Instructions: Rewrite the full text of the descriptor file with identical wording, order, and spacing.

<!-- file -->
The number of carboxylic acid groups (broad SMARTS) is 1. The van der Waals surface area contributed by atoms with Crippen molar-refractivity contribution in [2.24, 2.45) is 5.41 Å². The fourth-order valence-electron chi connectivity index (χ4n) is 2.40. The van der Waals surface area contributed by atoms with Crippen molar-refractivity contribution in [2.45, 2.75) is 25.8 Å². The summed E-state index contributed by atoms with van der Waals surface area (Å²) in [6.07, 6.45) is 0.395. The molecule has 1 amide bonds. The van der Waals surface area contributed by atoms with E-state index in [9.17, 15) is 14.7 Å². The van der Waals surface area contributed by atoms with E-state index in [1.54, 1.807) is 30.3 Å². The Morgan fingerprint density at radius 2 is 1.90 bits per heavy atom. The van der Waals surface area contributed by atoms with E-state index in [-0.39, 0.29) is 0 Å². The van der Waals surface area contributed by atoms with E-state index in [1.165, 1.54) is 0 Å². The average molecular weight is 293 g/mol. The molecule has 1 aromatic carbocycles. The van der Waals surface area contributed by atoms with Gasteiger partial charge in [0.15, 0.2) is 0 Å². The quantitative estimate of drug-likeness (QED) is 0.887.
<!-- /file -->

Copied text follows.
The number of carboxylic acid groups (broad SMARTS) is 1. The van der Waals surface area contributed by atoms with Crippen molar-refractivity contribution in [2.24, 2.45) is 5.41 Å². The fourth-order valence-electron chi connectivity index (χ4n) is 2.40. The van der Waals surface area contributed by atoms with Crippen molar-refractivity contribution in [2.45, 2.75) is 25.8 Å². The summed E-state index contributed by atoms with van der Waals surface area (Å²) in [6.07, 6.45) is 0.395. The molecule has 1 amide bonds. The van der Waals surface area contributed by atoms with E-state index in [9.17, 15) is 14.7 Å². The van der Waals surface area contributed by atoms with E-state index in [1.54, 1.807) is 30.3 Å². The Morgan fingerprint density at radius 2 is 1.90 bits per heavy atom. The van der Waals surface area contributed by atoms with E-state index in [-0.39, 0.29) is 0 Å². The van der Waals surface area contributed by atoms with E-state index in [1.165, 1.54) is 0 Å². The average molecular weight is 293 g/mol. The molecule has 1 aromatic carbocycles. The van der Waals surface area contributed by atoms with Gasteiger partial charge in [0.15, 0.2) is 0 Å². The quantitative estimate of drug-likeness (QED) is 0.887.